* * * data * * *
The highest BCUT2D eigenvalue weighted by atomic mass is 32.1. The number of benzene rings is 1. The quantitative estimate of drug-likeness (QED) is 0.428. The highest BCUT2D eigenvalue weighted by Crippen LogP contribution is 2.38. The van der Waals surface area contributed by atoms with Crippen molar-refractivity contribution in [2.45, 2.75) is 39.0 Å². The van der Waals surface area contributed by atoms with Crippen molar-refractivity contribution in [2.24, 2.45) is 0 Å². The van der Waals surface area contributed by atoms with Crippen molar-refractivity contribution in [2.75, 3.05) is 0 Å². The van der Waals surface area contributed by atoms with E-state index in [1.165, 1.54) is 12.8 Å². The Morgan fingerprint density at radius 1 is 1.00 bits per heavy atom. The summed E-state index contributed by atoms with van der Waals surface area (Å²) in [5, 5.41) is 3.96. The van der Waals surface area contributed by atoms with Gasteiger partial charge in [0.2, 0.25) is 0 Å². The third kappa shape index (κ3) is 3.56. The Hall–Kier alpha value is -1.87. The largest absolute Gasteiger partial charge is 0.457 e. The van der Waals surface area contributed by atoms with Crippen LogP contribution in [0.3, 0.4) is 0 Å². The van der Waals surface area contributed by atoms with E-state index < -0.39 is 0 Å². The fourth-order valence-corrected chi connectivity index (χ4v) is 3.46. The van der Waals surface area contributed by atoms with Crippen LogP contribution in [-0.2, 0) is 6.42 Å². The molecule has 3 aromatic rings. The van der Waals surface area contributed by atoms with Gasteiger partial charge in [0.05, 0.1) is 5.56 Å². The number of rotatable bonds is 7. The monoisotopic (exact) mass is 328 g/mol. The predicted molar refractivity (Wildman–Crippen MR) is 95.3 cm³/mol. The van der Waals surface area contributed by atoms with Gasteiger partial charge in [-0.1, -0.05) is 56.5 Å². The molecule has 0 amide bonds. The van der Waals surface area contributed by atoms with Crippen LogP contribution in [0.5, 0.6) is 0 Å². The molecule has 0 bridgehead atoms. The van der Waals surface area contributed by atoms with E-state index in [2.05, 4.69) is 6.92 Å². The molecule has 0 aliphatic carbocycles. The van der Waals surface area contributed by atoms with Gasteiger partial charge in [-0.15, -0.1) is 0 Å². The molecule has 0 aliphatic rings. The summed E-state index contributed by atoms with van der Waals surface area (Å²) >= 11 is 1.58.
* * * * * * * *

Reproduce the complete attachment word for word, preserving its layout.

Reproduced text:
The highest BCUT2D eigenvalue weighted by atomic mass is 32.1. The number of benzene rings is 1. The quantitative estimate of drug-likeness (QED) is 0.428. The highest BCUT2D eigenvalue weighted by Crippen LogP contribution is 2.38. The van der Waals surface area contributed by atoms with Crippen molar-refractivity contribution in [2.45, 2.75) is 39.0 Å². The van der Waals surface area contributed by atoms with Crippen molar-refractivity contribution in [2.24, 2.45) is 0 Å². The van der Waals surface area contributed by atoms with Crippen molar-refractivity contribution in [2.75, 3.05) is 0 Å². The van der Waals surface area contributed by atoms with E-state index in [1.165, 1.54) is 12.8 Å². The Morgan fingerprint density at radius 1 is 1.00 bits per heavy atom. The summed E-state index contributed by atoms with van der Waals surface area (Å²) in [5, 5.41) is 3.96. The van der Waals surface area contributed by atoms with Gasteiger partial charge in [0.2, 0.25) is 0 Å². The third kappa shape index (κ3) is 3.56. The Hall–Kier alpha value is -1.87. The largest absolute Gasteiger partial charge is 0.457 e. The van der Waals surface area contributed by atoms with Crippen LogP contribution in [0.3, 0.4) is 0 Å². The van der Waals surface area contributed by atoms with E-state index < -0.39 is 0 Å². The fourth-order valence-corrected chi connectivity index (χ4v) is 3.46. The van der Waals surface area contributed by atoms with Crippen LogP contribution in [-0.2, 0) is 6.42 Å². The molecule has 3 aromatic rings. The van der Waals surface area contributed by atoms with Gasteiger partial charge in [0.05, 0.1) is 5.56 Å². The number of rotatable bonds is 7. The monoisotopic (exact) mass is 328 g/mol. The predicted molar refractivity (Wildman–Crippen MR) is 95.3 cm³/mol. The van der Waals surface area contributed by atoms with Gasteiger partial charge in [-0.1, -0.05) is 56.5 Å². The molecule has 0 amide bonds. The van der Waals surface area contributed by atoms with Crippen LogP contribution in [0.5, 0.6) is 0 Å². The molecule has 0 bridgehead atoms. The van der Waals surface area contributed by atoms with E-state index in [2.05, 4.69) is 6.92 Å². The molecule has 0 aliphatic carbocycles. The van der Waals surface area contributed by atoms with Gasteiger partial charge in [-0.15, -0.1) is 0 Å². The molecule has 0 aliphatic rings. The summed E-state index contributed by atoms with van der Waals surface area (Å²) >= 11 is 1.58.